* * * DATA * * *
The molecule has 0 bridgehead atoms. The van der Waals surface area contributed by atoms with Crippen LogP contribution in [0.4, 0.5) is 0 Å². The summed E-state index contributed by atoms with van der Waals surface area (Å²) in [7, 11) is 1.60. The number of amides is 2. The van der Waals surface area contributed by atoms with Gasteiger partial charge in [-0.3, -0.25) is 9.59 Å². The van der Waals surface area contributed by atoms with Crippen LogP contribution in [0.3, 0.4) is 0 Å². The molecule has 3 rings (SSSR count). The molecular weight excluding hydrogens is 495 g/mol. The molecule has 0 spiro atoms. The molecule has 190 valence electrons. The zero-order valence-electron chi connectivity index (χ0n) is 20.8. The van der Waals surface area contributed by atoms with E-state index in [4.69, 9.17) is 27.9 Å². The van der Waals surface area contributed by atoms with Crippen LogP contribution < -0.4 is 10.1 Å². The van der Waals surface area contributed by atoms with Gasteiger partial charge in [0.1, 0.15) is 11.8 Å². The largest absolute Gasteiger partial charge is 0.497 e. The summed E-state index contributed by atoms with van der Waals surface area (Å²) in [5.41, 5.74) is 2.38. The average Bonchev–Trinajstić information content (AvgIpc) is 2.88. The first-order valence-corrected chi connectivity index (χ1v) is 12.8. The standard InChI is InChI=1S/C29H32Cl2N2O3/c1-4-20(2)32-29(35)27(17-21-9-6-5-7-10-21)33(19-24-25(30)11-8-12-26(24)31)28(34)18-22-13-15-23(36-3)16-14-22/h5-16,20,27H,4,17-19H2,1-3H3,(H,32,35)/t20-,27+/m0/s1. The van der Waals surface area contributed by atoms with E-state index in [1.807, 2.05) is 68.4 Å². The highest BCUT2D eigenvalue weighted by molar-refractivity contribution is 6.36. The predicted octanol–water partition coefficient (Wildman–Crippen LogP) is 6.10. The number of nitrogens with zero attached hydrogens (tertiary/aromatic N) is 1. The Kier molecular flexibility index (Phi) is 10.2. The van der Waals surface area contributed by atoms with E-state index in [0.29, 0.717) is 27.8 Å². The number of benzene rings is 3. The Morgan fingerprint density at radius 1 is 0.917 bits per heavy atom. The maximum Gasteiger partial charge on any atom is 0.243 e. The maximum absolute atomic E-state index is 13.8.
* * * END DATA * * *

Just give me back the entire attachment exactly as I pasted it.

The molecule has 0 bridgehead atoms. The van der Waals surface area contributed by atoms with Crippen LogP contribution in [0.4, 0.5) is 0 Å². The summed E-state index contributed by atoms with van der Waals surface area (Å²) in [7, 11) is 1.60. The number of amides is 2. The van der Waals surface area contributed by atoms with Gasteiger partial charge in [-0.3, -0.25) is 9.59 Å². The van der Waals surface area contributed by atoms with Crippen LogP contribution in [0.3, 0.4) is 0 Å². The molecule has 3 rings (SSSR count). The molecular weight excluding hydrogens is 495 g/mol. The molecule has 0 spiro atoms. The molecule has 190 valence electrons. The zero-order valence-electron chi connectivity index (χ0n) is 20.8. The van der Waals surface area contributed by atoms with E-state index in [4.69, 9.17) is 27.9 Å². The van der Waals surface area contributed by atoms with Crippen LogP contribution < -0.4 is 10.1 Å². The van der Waals surface area contributed by atoms with Gasteiger partial charge in [0.1, 0.15) is 11.8 Å². The largest absolute Gasteiger partial charge is 0.497 e. The summed E-state index contributed by atoms with van der Waals surface area (Å²) in [5.41, 5.74) is 2.38. The average Bonchev–Trinajstić information content (AvgIpc) is 2.88. The first-order valence-corrected chi connectivity index (χ1v) is 12.8. The standard InChI is InChI=1S/C29H32Cl2N2O3/c1-4-20(2)32-29(35)27(17-21-9-6-5-7-10-21)33(19-24-25(30)11-8-12-26(24)31)28(34)18-22-13-15-23(36-3)16-14-22/h5-16,20,27H,4,17-19H2,1-3H3,(H,32,35)/t20-,27+/m0/s1. The van der Waals surface area contributed by atoms with E-state index in [1.807, 2.05) is 68.4 Å². The highest BCUT2D eigenvalue weighted by molar-refractivity contribution is 6.36. The predicted octanol–water partition coefficient (Wildman–Crippen LogP) is 6.10. The number of nitrogens with zero attached hydrogens (tertiary/aromatic N) is 1. The Kier molecular flexibility index (Phi) is 10.2. The van der Waals surface area contributed by atoms with E-state index in [0.29, 0.717) is 27.8 Å². The number of benzene rings is 3. The Morgan fingerprint density at radius 1 is 0.917 bits per heavy atom. The maximum Gasteiger partial charge on any atom is 0.243 e. The maximum absolute atomic E-state index is 13.8.